Hamilton's relationship with Scherzinger and friendships with the likes of hip-hop superstars Pharrell Williams and P Diddy might suggest a glamorous showbiz lifestyle, but the Englishman's routine during the season is actually defined by discipline and clean living.
He lives in a luxury four-bedroom apartment on the banks of Lake Geneva, near team-mate Heikki Kovalainen, fitness trainer Adam Costanzo and McLaren team doctor and motivator, Dr Aki Hintsa.
They occasionally share a meal, go jogging, or play tennis and squash.
Hamilton dominated Monday's front page newspaper headlines
Most of Hamilton's time is spent on a relentless schedule of testing, debriefs with engineers at McLaren's headquarters in Woking, Surrey, appearances for sponsors and fitness work.
The close season will allow him to spend more time with Sherzinger.
They met backstage at the MTV Music Awards in Munich last November and were subsequently photographed together at the Monaco Grand Prix, Nelson Mandela's 90th birthday celebrations in London and walking hand in hand through the streets of Paris.
Yet until travelling to the season finale in Brazil, Scherzinger did not attend another race after Monaco - which was won by Hamilton - because he wanted to focus on his racing.
Hamilton's father Anthony - who acts as both an agent and manager to his son - is reported to have been negotiating with Sony and Pepsi about new sponsorship deals for his son.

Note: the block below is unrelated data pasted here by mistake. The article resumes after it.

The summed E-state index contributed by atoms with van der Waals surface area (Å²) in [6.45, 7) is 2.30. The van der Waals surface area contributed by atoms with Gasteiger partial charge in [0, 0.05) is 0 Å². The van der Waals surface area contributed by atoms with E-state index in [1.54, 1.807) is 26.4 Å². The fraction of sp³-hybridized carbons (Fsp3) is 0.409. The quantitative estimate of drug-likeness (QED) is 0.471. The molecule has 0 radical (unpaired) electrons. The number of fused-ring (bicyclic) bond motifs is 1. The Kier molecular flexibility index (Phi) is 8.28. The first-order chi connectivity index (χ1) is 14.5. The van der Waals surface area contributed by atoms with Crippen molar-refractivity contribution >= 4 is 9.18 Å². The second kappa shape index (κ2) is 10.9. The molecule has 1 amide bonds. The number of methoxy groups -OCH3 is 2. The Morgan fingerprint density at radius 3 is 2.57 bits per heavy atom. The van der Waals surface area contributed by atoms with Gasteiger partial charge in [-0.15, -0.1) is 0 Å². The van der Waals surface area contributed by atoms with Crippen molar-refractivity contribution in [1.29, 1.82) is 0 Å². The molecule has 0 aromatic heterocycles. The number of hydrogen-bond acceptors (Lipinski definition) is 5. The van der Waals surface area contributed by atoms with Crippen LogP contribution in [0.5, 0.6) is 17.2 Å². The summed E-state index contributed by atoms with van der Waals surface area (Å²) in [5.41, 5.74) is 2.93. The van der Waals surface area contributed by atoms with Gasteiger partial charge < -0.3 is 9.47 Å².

Becoming world champion will obviously improve the Hamiltons' bargaining position.
Lewis is incredibly friendly with both the senior and most junior members of the team
Anthony is cautious about his son having too many commercial commitments, though, and McLaren will have a big say on whether the deals go through.
The Briton currently has just one personal sponsor, Reebok, believed to be worth £10m over three years, and also promotes Bombardier in exchange for use of its Lear jets.
He is not allowed to promote personal sponsors while on F1 duty and has to spend much of his time promoting the team's sponsors, the most important of which are mobile phone giant Vodafone, whisky brand Johnny Walker, oil company Mobil and Spanish bank Santander.
As is customary, Hamilton will receive a world title bonus on top of his £7m-per-year McLaren salary.
The 23-year-old was estimated to be worth £15m in the latest Sunday Times Rich List, level with Manchester United winger Cristiano Ronaldo.
And he has been making investments, the most notable of which was the purchase of a luxury hotel complex in Grenada, the Caribbean island his grandfather left for England in the 1950s, for a reported £20m.
A SINGULAR ATTITUDE
A McLaren insider was adamant that becoming world champion will not change Hamilton's attitude or personality at all.
The Briton joined McLaren's driver development programme at the age of 11 and has often talked about being part of the "McLaren family".
"Lewis has been with the team for 12 years and he realises he is a component of the machine," the McLaren source said.
"That's why he often talks about 'we' when he gives interviews. He realises he's representing the 1,300 staff who work for McLaren at Woking and that won't change.
"Lewis is incredibly friendly with both the senior and most junior members of the team. For example today he was chatting with junior members of the team about what flat-screen TV he should buy and where he should put it in his house."
Hamilton has attracted criticism from his fellow drivers this season, but the McLaren source puts any bad feeling down to envy and jealousy.
"Ayrton Senna and Michael Schumacher were not popular with their peers and success polarises opinion," he said.
With Hamilton looking set to become the pre-eminent driver of his generation, this is something that looks likely to continue.
Additional reporting by Andrew Benson